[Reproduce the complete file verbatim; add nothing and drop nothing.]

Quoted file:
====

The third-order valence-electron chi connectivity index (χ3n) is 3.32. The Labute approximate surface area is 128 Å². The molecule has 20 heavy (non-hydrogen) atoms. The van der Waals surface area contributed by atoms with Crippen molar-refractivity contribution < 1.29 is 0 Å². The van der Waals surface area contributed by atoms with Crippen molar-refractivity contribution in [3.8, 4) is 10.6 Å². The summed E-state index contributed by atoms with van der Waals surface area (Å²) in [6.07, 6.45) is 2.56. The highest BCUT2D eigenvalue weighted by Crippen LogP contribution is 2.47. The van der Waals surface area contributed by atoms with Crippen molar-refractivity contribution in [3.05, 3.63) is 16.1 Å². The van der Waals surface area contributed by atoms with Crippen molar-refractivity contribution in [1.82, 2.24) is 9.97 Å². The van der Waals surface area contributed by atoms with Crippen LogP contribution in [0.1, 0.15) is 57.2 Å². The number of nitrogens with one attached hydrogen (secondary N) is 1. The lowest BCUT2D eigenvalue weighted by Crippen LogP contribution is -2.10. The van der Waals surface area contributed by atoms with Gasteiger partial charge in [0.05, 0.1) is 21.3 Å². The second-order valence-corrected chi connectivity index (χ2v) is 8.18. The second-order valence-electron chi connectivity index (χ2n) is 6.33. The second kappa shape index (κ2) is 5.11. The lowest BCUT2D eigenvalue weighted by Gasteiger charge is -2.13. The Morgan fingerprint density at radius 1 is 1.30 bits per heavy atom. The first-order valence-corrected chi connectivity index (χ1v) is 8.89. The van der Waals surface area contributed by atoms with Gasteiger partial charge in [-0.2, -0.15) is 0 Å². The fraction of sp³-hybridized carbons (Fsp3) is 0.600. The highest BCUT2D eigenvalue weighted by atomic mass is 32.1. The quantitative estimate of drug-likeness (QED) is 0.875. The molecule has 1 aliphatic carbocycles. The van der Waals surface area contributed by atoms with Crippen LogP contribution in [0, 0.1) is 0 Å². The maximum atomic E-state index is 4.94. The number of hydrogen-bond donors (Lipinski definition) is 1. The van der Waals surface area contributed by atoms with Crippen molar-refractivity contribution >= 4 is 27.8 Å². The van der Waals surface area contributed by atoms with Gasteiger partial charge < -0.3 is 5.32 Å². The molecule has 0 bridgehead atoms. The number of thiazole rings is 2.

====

The third-order valence-electron chi connectivity index (χ3n) is 3.32. The Labute approximate surface area is 128 Å². The molecule has 20 heavy (non-hydrogen) atoms. The van der Waals surface area contributed by atoms with Crippen molar-refractivity contribution < 1.29 is 0 Å². The van der Waals surface area contributed by atoms with Crippen molar-refractivity contribution in [3.8, 4) is 10.6 Å². The summed E-state index contributed by atoms with van der Waals surface area (Å²) in [6.07, 6.45) is 2.56. The highest BCUT2D eigenvalue weighted by Crippen LogP contribution is 2.47. The van der Waals surface area contributed by atoms with Crippen molar-refractivity contribution in [3.05, 3.63) is 16.1 Å². The van der Waals surface area contributed by atoms with Crippen molar-refractivity contribution in [1.82, 2.24) is 9.97 Å². The van der Waals surface area contributed by atoms with Crippen LogP contribution in [0.1, 0.15) is 57.2 Å². The number of nitrogens with one attached hydrogen (secondary N) is 1. The lowest BCUT2D eigenvalue weighted by Crippen LogP contribution is -2.10. The van der Waals surface area contributed by atoms with Gasteiger partial charge in [0.05, 0.1) is 21.3 Å². The second-order valence-corrected chi connectivity index (χ2v) is 8.18. The second-order valence-electron chi connectivity index (χ2n) is 6.33. The second kappa shape index (κ2) is 5.11. The lowest BCUT2D eigenvalue weighted by Gasteiger charge is -2.13. The Morgan fingerprint density at radius 1 is 1.30 bits per heavy atom. The first-order valence-corrected chi connectivity index (χ1v) is 8.89. The van der Waals surface area contributed by atoms with Gasteiger partial charge in [-0.2, -0.15) is 0 Å². The fraction of sp³-hybridized carbons (Fsp3) is 0.600. The highest BCUT2D eigenvalue weighted by atomic mass is 32.1. The quantitative estimate of drug-likeness (QED) is 0.875. The molecule has 1 aliphatic carbocycles. The van der Waals surface area contributed by atoms with Crippen LogP contribution in [0, 0.1) is 0 Å². The maximum atomic E-state index is 4.94. The number of hydrogen-bond donors (Lipinski definition) is 1. The van der Waals surface area contributed by atoms with Crippen molar-refractivity contribution >= 4 is 27.8 Å². The van der Waals surface area contributed by atoms with Gasteiger partial charge < -0.3 is 5.32 Å². The molecule has 0 bridgehead atoms. The number of thiazole rings is 2.